Are you getting results from the time you spend networking? I am sometimes asked by clients, before we start working together, if networking is productive time. If your referral sources are not getting you all the business you can handle, perhaps you should consider how you are networking. Even If you get all the referrals you can handle, how will you water your referral tree if you stop networking? Here are some tips to make your networking successful.
1. Many people think the purpose for going to a business networking event is to meet potential clients. This is no longer the case. Networking is about building trust and relationships. This is not to say you will not meet prospects at networking events because you very well may. However, meeting someone at a
networking event is typically the beginning of the relationship.
2. If your networking is not yielding results, then ask yourself what your goals are so you can pick the networking groups and channels that will help you get what you are looking for. Are you looking for education, resources, making contacts with connectors, volunteering, or just looking to connect with prospects? Are the people and resources there that can get you what you are looking for?
3. You may want to consider getting involved. Look for volunteer positions that will connect you to the resources and people you desire. This is a great way to get to know key people and stay top of mind.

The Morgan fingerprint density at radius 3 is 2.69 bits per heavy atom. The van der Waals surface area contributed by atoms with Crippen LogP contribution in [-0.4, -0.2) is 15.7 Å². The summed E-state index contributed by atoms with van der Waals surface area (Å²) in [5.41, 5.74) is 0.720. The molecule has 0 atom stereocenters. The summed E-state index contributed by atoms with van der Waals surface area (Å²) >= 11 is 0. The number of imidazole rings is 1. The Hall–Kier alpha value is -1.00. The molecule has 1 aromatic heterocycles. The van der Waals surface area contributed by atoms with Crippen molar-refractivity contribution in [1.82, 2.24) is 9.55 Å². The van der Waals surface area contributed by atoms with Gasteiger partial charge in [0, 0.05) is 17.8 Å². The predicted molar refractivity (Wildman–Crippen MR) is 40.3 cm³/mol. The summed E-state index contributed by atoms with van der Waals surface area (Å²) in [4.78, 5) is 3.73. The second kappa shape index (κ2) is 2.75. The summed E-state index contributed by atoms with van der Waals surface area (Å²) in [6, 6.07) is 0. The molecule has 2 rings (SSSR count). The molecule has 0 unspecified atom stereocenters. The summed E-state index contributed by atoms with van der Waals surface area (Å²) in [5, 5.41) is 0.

4. Become known as a resource for others. When you are known as a strong resource, people remember to turn to you for suggestions, ideas, names of other people, etc. This keeps you visible to them. If you are successfully connecting people to what they are there for, you can cash in on the influential power of reciprocation. This will enable you to build your “sales team” and you can educate and train them to provide you with what you are looking for.
5. Be ready with your elevator pitch. This includes that one sentence response to “what do you do” that is compelling enough to continue the conversation with interest. Be able to clearly articulate what you do and why, for whom, and what makes your doing it special or different from others doing the same thing.
Sometimes stories can be an effective way to do this.
6. Ask open-ended questions that will open up the discussion and show listeners that you are interested in them.
7. Be able to articulate what you are looking for and how others may help you. Too often people in conversations ask, “How may I help you?”, and no immediate answer comes to mind.
8. Have a pre-planned call-to-action and follow up agenda.
9. Follow through quickly and efficiently on referrals you are given. When people give you referrals, your actions are a reflection on them. Respect and honor that, and your referrals will grow.
10. Call those you meet who may benefit from what you do and vice versa. Express that you enjoyed meeting them, qualify and ask if you could get together.
Following the approach that you are there to help others will force you to follow these concepts. In doing so you will uncover opportunities to help people strategic for you and in turn help yourself.